If she climbed the hill on foot, she might be thinking about alternate routes to get down to the valley without falling; if she made it up there on a donkey, she might be wondering what she would do if her beast were to break a limb. Either way, climbing down the mountain is the least of her problems. She lives in a nearby village, where every day she has to walk to a well to fetch water; where life is hard, where all she sees as soon as she opens her eyes are rocks and sand, sand and rocks. But she gets up anyway, makes bread and tea for her family and herself, wraps in a cloth bag the trinkets she sells to tourists in Petra, and rides the donkey up the cliff, all the way to this very spot, where a bag of chips is all there is to eat under the shade of a squalid tree.
Along the processional way up, there are plenty of places to rest, including a holy spring, a shrine, a ceremonial dining room, and this cool ledge overlooking a deep ravine below: this woman's work place. While hikers stop at this enchanted mossy grotto to take in the views and catch their breath, the woman gets to work offering donkey rides to the summit, “Air-condition taxi, mister?”
Does she know that she is working right where the biblical Nabateans lived more than 2000 years ago? Does she know that the archaeological authorities want to shut her business down because the donkeys' hooves are degrading the sandstone steps on the route up? Maybe she does, maybe she doesn't. I don't think she cares. From where she works, she has stupendous views over the entire Petra basin and the Wadi Araba. And in the afternoon, the sun moves around enough to hit the facade of the mountain full-on before plunging into the horizon, leaving the basin suspended in a twilight moment. And I'm sure, at this moment, everything else seems unimportant.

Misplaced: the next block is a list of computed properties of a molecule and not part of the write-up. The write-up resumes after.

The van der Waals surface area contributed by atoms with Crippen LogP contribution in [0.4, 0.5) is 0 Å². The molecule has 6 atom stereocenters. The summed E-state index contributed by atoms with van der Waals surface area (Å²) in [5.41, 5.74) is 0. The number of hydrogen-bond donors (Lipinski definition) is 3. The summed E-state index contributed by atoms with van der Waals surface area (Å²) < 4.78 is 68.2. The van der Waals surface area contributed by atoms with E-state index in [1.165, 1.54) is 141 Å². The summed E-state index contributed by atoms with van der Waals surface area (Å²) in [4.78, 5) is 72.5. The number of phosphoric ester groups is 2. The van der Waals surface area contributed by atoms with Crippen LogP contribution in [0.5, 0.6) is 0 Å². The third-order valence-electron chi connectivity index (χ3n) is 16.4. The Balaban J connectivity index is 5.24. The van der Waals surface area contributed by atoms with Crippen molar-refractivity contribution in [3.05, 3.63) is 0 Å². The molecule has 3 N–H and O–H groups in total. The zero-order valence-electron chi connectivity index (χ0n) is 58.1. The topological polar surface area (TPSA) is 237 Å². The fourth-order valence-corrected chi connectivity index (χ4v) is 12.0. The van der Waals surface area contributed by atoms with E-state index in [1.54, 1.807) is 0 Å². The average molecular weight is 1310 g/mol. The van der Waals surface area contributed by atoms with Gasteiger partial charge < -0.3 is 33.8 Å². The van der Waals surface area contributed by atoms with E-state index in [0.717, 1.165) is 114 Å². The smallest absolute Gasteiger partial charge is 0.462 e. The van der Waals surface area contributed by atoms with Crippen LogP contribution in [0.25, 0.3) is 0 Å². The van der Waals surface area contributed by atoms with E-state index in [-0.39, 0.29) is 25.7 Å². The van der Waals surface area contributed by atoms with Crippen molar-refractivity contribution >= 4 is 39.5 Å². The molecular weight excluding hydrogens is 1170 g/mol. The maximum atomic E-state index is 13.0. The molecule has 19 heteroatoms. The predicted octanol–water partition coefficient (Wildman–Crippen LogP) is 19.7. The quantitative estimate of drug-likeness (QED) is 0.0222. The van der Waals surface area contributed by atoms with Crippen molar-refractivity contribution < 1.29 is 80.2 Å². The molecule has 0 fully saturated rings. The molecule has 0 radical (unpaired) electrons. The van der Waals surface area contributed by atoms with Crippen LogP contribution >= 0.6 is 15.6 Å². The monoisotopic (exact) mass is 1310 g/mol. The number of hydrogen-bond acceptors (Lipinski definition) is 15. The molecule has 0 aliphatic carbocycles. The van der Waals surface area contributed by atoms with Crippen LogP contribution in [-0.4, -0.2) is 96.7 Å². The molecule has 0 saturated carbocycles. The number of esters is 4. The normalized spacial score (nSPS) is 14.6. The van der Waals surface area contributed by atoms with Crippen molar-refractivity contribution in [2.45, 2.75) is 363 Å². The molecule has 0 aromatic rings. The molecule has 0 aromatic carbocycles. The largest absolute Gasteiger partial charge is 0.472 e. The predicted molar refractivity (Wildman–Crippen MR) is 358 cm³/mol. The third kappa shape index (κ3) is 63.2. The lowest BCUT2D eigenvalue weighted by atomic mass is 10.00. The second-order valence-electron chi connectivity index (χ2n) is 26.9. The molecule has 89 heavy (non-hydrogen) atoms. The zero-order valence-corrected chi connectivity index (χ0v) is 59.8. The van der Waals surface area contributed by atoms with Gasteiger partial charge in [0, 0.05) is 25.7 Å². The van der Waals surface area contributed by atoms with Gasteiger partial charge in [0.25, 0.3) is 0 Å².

I knew we were reaching the top when we spotted two prominent obelisks, both over 18 feet-high, which supposedly represent Dushara and al-Uzza, the Nabatean deities. The obelisks, despite being solid, were not placed there; instead, the entire side of the mountain-top was leveled to leave them exposed and erect. Consequently, the place is known as the Phallus of Mercy, a place visited by barren women praying for fertility.
Other than the obelisks, the other sign that we were nearing the top was her voice. A woman chanted in Arabic and whistled stridently, sending her high pitch intonations down the cliff. She was up there, walking around the platform--used in biblical times as the venue for religious ceremonies-- oriented towards an altar, on which it is believed stood a table of offerings.
As soon as we reached the top, she grabbed my hand and led me from corner to corner of the summit. She looked rough. Her leathery skin seemed like life and the lives of others have left their mark on her face, and her hands were thick with callosities. She looked a little bit crazy, a little bit dangerous, a great deal like she was not the woman I wanted to be left alone with at the edge of a cliff. She showed me the altar and gave me the slash-throat sign, letting me know without words what it was for. She chanted some some more, whistled louder, and showed me everything there was to see up there. At some point, we held hands as we admired the vastness of Petra’s mountain terrain and from there, she pointed at the tomb of Aaron atop Jabal Haroun, in clear sight in the distance.
I don't know what she wanted from me. She didn't ask for money or water (I had neither). She just sang and whistled as she showed me around as if this mountain top were her own house. Before I started the descent she instructed me to sit next to her by the sacrificial altar. She showed me a picture of a man, caressed his face on the torn paper, and using body language told me he was dead. The hard edges of her contours softened. We sat there in silence and from there we saw the city of Petra standing in a broad valley down below. She put the picture of her deceased husband away and whistled some more.